Not everyone gets the ability to learn so directly from their predecessor, but this type of succession planning and leadership transition has crucial benefits for organizations — research from McKinsey shows that successful leadership transitions can make or break a team’s performance and engagement.

Chris showcased, and I reciprocated, a playbook on how to pass the torch effectively. Here are some of the ways we made our transition to a new CEO a positive experience.

For the Outgoing Leader

Be Clear About Roles

Chris and I decided that in the interest of the organization, and because of our upcoming conference, that we would overlap for a month. But Chris was very clear that if I were going to take on the role as CEO, that I was the only CEO. She would stay on staff, but as a senior advisor to me. I did not ask for this, and frankly would have been fine to have two CEOs for a time, but Chris wanted me to feel that I was in the driver’s seat. She deferred to me in terms of how much she was involved and how much she was in a public role.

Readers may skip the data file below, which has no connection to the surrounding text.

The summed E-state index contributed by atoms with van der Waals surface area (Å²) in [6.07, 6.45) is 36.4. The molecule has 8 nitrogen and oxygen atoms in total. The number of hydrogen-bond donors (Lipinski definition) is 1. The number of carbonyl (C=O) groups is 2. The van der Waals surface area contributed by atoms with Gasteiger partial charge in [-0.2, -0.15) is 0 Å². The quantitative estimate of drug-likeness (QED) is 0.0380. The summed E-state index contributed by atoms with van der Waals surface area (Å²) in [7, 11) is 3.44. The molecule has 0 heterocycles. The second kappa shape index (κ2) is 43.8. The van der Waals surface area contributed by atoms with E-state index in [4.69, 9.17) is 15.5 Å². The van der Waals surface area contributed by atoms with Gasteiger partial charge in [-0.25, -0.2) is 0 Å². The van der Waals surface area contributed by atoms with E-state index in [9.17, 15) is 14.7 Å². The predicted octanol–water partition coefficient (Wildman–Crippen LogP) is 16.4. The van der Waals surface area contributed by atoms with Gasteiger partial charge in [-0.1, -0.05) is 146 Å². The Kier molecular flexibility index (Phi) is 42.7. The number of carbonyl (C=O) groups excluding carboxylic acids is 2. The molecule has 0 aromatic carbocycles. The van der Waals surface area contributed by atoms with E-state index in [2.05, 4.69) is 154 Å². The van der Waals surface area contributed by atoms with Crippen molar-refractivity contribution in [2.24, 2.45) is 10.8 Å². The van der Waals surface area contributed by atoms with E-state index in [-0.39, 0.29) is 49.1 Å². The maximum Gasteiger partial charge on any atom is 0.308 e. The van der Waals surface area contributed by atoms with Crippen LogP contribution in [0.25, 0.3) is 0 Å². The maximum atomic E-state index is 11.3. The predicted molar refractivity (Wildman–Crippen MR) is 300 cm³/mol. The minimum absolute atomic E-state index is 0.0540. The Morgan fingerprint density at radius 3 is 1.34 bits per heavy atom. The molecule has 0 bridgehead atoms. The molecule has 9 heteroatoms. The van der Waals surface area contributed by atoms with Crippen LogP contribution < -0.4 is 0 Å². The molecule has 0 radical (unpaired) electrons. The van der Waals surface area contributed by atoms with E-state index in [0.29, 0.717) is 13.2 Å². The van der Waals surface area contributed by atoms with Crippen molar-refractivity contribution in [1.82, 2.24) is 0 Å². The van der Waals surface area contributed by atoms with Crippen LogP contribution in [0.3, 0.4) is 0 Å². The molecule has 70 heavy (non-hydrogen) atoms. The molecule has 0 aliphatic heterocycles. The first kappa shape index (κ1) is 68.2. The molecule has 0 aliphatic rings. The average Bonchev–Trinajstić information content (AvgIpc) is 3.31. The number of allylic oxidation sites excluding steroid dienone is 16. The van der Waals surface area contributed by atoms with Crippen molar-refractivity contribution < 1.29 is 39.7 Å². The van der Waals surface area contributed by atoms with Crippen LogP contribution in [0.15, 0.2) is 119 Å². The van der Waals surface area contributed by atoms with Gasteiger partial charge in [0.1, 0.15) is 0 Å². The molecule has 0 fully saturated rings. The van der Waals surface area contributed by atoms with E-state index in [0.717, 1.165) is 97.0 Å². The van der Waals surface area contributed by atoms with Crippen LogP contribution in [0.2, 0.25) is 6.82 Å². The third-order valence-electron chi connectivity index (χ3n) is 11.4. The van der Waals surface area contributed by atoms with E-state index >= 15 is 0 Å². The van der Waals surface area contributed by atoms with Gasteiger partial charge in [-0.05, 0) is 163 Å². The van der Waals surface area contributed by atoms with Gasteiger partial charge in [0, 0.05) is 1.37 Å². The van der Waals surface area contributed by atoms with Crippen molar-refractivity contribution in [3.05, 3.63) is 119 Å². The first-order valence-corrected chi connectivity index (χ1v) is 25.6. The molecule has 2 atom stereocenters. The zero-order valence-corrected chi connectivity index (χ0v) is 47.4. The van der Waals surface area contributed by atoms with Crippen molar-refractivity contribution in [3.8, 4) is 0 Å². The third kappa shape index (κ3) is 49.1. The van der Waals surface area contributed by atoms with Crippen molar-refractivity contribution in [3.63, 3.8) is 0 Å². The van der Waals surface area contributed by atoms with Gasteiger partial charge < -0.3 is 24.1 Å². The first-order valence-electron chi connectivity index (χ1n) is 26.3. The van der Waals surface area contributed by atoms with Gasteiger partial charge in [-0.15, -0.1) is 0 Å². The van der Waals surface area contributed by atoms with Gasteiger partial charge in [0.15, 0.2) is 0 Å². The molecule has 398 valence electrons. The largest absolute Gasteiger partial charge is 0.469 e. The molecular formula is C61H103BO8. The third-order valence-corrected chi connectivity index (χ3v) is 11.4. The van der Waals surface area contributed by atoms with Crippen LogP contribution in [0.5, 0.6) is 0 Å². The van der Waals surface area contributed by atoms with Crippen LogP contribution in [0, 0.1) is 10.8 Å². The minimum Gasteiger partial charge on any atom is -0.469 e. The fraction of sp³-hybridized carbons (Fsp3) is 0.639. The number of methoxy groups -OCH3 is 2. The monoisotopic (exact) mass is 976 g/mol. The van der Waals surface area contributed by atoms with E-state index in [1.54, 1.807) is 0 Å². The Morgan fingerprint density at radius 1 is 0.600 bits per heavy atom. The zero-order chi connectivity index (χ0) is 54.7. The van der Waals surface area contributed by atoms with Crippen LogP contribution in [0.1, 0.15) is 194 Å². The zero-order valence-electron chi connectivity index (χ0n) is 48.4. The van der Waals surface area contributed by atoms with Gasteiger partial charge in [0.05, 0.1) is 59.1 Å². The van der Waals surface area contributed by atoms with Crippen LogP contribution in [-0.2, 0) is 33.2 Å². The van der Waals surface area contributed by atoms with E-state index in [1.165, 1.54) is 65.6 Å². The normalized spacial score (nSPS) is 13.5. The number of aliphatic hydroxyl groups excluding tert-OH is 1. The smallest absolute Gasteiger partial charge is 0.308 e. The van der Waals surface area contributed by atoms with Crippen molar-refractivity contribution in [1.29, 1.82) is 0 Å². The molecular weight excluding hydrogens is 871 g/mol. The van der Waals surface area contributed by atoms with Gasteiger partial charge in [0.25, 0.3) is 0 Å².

While this decision was not only an encouraging one for me, it also created a situation where she passed her legitimacy to me. The staff and board members were clear on who was making decisions, who to come to with questions and answers, and who was leading the charge, so they could operate from a place of clarity, not confusion.

Build Trust, Then Give Deference

Chris was incredibly insistent that decisions go to me immediately. She knew that I was equipped to make them, and I was happy to do so. There were times I asked for her opinion, but this transition forced me to understand the dynamics of the organization quickly and the kind of decisions I would have to make on my own, in just a few short weeks.